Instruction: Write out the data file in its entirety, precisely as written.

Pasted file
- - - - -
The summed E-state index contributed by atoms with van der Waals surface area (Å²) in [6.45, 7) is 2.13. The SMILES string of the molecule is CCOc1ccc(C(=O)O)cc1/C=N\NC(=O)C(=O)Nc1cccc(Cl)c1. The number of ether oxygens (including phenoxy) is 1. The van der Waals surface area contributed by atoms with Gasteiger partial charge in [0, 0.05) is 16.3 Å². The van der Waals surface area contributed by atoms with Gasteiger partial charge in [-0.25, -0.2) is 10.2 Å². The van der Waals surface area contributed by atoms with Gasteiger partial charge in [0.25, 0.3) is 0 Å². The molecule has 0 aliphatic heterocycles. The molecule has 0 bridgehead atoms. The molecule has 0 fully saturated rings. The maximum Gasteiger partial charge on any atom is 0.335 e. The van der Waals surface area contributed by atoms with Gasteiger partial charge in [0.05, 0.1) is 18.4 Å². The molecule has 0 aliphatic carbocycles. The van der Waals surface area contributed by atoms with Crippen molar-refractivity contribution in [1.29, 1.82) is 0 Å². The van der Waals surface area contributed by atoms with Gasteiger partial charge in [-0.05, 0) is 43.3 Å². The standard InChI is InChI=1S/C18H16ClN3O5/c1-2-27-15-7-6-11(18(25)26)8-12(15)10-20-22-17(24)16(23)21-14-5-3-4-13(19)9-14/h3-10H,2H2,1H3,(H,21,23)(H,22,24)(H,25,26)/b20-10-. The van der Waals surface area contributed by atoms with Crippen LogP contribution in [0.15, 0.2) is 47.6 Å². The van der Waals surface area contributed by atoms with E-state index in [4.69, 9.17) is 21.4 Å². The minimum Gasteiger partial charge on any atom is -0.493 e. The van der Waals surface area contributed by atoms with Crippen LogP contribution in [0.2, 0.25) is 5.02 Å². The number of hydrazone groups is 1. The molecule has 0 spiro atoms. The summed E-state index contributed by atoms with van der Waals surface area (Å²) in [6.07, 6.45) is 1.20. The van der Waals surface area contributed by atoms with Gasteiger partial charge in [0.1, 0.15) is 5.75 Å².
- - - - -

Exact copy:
The summed E-state index contributed by atoms with van der Waals surface area (Å²) in [6.45, 7) is 2.13. The SMILES string of the molecule is CCOc1ccc(C(=O)O)cc1/C=N\NC(=O)C(=O)Nc1cccc(Cl)c1. The number of ether oxygens (including phenoxy) is 1. The van der Waals surface area contributed by atoms with Gasteiger partial charge in [0, 0.05) is 16.3 Å². The van der Waals surface area contributed by atoms with Gasteiger partial charge in [-0.25, -0.2) is 10.2 Å². The van der Waals surface area contributed by atoms with Gasteiger partial charge in [0.25, 0.3) is 0 Å². The molecule has 0 aliphatic heterocycles. The molecule has 0 bridgehead atoms. The molecule has 0 fully saturated rings. The maximum Gasteiger partial charge on any atom is 0.335 e. The van der Waals surface area contributed by atoms with Gasteiger partial charge in [0.05, 0.1) is 18.4 Å². The molecule has 0 aliphatic carbocycles. The van der Waals surface area contributed by atoms with Crippen molar-refractivity contribution in [1.29, 1.82) is 0 Å². The van der Waals surface area contributed by atoms with Gasteiger partial charge in [-0.05, 0) is 43.3 Å². The standard InChI is InChI=1S/C18H16ClN3O5/c1-2-27-15-7-6-11(18(25)26)8-12(15)10-20-22-17(24)16(23)21-14-5-3-4-13(19)9-14/h3-10H,2H2,1H3,(H,21,23)(H,22,24)(H,25,26)/b20-10-. The van der Waals surface area contributed by atoms with Crippen LogP contribution in [0.15, 0.2) is 47.6 Å². The van der Waals surface area contributed by atoms with E-state index in [4.69, 9.17) is 21.4 Å². The minimum Gasteiger partial charge on any atom is -0.493 e. The van der Waals surface area contributed by atoms with Crippen LogP contribution in [0.2, 0.25) is 5.02 Å². The number of hydrazone groups is 1. The molecule has 0 spiro atoms. The summed E-state index contributed by atoms with van der Waals surface area (Å²) in [6.07, 6.45) is 1.20. The van der Waals surface area contributed by atoms with Gasteiger partial charge in [0.1, 0.15) is 5.75 Å².